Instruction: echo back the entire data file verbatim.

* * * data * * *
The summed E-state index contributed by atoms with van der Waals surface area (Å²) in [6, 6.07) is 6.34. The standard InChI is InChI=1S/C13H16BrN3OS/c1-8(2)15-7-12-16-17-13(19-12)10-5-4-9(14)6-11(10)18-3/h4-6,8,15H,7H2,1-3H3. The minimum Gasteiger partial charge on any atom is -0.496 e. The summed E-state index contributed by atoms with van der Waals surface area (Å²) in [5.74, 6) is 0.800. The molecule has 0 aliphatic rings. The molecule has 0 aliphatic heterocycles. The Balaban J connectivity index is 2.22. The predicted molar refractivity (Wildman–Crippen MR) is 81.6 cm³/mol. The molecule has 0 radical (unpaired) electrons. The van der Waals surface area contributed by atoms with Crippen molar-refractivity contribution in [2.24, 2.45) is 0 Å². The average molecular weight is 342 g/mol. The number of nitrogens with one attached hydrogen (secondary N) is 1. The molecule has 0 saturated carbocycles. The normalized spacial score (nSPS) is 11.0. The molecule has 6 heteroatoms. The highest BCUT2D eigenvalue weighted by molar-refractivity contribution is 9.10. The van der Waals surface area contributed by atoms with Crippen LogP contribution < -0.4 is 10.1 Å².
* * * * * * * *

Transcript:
The summed E-state index contributed by atoms with van der Waals surface area (Å²) in [6, 6.07) is 6.34. The standard InChI is InChI=1S/C13H16BrN3OS/c1-8(2)15-7-12-16-17-13(19-12)10-5-4-9(14)6-11(10)18-3/h4-6,8,15H,7H2,1-3H3. The minimum Gasteiger partial charge on any atom is -0.496 e. The summed E-state index contributed by atoms with van der Waals surface area (Å²) in [5.74, 6) is 0.800. The molecule has 0 aliphatic rings. The molecule has 0 aliphatic heterocycles. The Balaban J connectivity index is 2.22. The predicted molar refractivity (Wildman–Crippen MR) is 81.6 cm³/mol. The molecule has 0 radical (unpaired) electrons. The van der Waals surface area contributed by atoms with Crippen molar-refractivity contribution in [2.24, 2.45) is 0 Å². The average molecular weight is 342 g/mol. The number of nitrogens with one attached hydrogen (secondary N) is 1. The molecule has 0 saturated carbocycles. The normalized spacial score (nSPS) is 11.0. The molecule has 6 heteroatoms. The highest BCUT2D eigenvalue weighted by molar-refractivity contribution is 9.10. The van der Waals surface area contributed by atoms with Crippen LogP contribution < -0.4 is 10.1 Å².